November 11, 2011 > O BART, BART, wherefore art thou BART?
O BART, BART, wherefore art thou BART?
A hole dug in Fremont's Central Park still scars the landscape but according to Bay Area Rapid Transit (BART) officials, it will be just a memory within the next 12-18 months. BART personnel spoke to the Fremont City Council November 1, 2011 to report on progress of the extension of service between the existing Fremont Station, an Irvington station, Fremont/Warm Springs and future connections to Milpitas and San Jose.
BART Director Tom Blalock noted that "a lot of cooperative work" between Fremont City Council, staff, Metropolitan Transportation Commission, finance partners and BART to make this extension a reality. He called the project "a shot in the arm for the economy starting right here in the City of Fremont."
The initial phase of this ambitious project is the addition of 5.4 miles of new track that includes a mile-long subway beneath Central Park and a portion of Lake Elizabeth. This contract, awarded to Shimmick & Skanska (joint venture) for $137 million in 2009, is presently on schedule and within budget, approximately 75% complete. The estimated final completion date is the first quarter of 2013.
Hidden from public view, much of this construction was carefully planned in advance and before tunnel construction could even begin, removal and replacement of the Central Park dog park and basketball courts was necessary; both were completed June 2010. Much of the tunnel work has now been completed including diversion of Lake Elizabeth and crossing Mission Creek. It is expected that vegetation will be restored to the area in the fall of 2012. According to Marty Oatman, BART Construction Oversight Manager and Resident Engineer for the Subway Contract, as of the meeting date, approximately 80% of the "subway box" had been completed and the entire structure is expected to be finished as of the first or second quarter of 2012. Functional ventilation shafts are part of the final step in the process.
BART Project Manager of the Warm Springs Extension Paul A. Medved, P.E. spoke to the council saying, "A lot has happened since our last visit to council in May 2009." Support of the City, staff and public has been unwavering which he termed "amazing." The Warm Springs Station will be an "at grade center platform station with an overhead concourse." He added that an important consideration is to make sure an at-grade side platform Irvington Station with an overhead concourse can be added.
Previous construction of grade separations at Paseo Padre Parkway and Washington Boulevard has been a critical component of the BART extension. "It opened the door for the whole 16 miles of work being done right now plus, ultimately San Jose." Medved explained that "one of the major reasons for the long delay in coming back to the council is that we had a lot of work to do on the funding front." Current funding of "real money" totaling $767 million is now available from a variety of county and regional sources plus a BART agency contribution. Collection of these funds has allowed the award of a line/track/station/systems contract. A second tier of funding - $123 million - consists of future monies devoted to project reserve and vehicles. He explained that a BART extension requires additional vehicles to maintain the current density of service throughout the system.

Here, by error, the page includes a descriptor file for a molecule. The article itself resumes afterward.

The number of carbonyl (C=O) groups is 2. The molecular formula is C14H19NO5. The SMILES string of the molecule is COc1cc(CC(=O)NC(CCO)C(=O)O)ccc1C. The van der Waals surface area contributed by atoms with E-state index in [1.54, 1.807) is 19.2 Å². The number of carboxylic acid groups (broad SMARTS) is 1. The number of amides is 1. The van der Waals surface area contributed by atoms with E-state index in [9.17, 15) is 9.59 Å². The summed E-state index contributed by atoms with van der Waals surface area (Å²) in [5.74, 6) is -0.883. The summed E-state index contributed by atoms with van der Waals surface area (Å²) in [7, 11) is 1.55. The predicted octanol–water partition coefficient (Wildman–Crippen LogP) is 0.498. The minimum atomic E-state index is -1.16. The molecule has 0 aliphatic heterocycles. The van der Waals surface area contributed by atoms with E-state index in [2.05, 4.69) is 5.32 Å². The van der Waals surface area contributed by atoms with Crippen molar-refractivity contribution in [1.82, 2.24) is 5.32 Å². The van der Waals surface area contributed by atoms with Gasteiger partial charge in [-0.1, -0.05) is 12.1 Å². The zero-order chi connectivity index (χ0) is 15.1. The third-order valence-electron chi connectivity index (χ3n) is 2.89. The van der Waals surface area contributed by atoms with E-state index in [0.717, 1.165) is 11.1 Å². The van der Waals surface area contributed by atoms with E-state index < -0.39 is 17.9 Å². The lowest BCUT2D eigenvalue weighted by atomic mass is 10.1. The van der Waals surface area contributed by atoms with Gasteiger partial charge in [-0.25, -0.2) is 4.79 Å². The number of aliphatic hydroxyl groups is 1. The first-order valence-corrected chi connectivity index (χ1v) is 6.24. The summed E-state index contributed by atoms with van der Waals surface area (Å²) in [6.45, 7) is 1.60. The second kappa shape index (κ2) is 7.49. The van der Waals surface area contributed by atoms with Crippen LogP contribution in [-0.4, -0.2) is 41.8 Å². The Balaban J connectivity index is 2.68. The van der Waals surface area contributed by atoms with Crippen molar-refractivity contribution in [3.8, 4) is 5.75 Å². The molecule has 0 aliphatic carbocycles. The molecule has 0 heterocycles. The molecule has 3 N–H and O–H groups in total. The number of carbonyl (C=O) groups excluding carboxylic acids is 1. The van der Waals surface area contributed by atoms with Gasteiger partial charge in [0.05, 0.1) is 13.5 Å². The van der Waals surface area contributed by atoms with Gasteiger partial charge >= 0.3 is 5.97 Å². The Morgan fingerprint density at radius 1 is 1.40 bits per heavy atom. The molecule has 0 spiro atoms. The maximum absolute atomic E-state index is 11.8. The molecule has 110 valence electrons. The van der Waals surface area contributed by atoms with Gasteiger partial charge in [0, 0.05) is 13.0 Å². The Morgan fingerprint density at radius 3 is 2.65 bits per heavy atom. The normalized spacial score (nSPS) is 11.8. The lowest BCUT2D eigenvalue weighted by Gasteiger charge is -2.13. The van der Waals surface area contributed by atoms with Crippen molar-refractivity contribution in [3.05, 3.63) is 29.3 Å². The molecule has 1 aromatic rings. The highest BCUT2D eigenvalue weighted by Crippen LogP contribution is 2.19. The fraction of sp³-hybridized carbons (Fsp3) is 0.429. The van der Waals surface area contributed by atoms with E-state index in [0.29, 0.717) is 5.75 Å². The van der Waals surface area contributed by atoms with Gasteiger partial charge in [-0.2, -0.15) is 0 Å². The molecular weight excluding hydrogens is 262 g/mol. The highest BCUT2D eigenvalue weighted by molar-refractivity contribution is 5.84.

A second phase of the extension project has now been awarded to Warm Springs Construction for $299 million and will involve a composite of design, construction of track and the Warm Springs Station including a parking lot as well as procurement and installation of transit systems and equipment. Station art will be developed to create a pleasing and compatible faŤade. Modifications of track and systems to include an Irvington Station will allow future development without excessive delay or cost if and when redevelopment funds become available for its construction.
Fremont Director of Public Works Jim Pierson noted that a window of opportunity still exists to construct the Irvington Station during the contract period but construction is contingent on rulings of the Supreme Court of California as it ponders the future of redevelopment agencies throughout the State. A ruling is expected in 2012. If, as is hoped, redevelopment will be allowed to continue, creation of a bond offering has already been crafted and can be marketed almost immediately.
The scope of work in Fremont to complete the extension to Warm Springs includes improvements and bridge work along the future BART path. One study underway is the method of providing an overpass from the existing BART station at Walnut Avenue. Due to the extensive and multiple modes of transit at this point (pedestrian, auto, bus), the design and disruption during construction poses a difficult problem.
The initial nine months of the second phase of the extension project will focus on design, documentation, pre-construction surveys and demolition. Duration of the entire contract which will eventually provide seamless connections to Warm Springs and future Santa Clara Valley Transportation Authority construction of track through Milpitas and beyond to San Jose is expected to be 51 months. Revenue service to Warm Springs is expected to begin in the fourth quarter of 2015.
To hear the entire BART presentation to the Fremont City Council, visit www.fremont.gov and click on "agendas, minutes and webcasts" to find the webcast for November 1, 2011. Visit www.bart.gov for more information.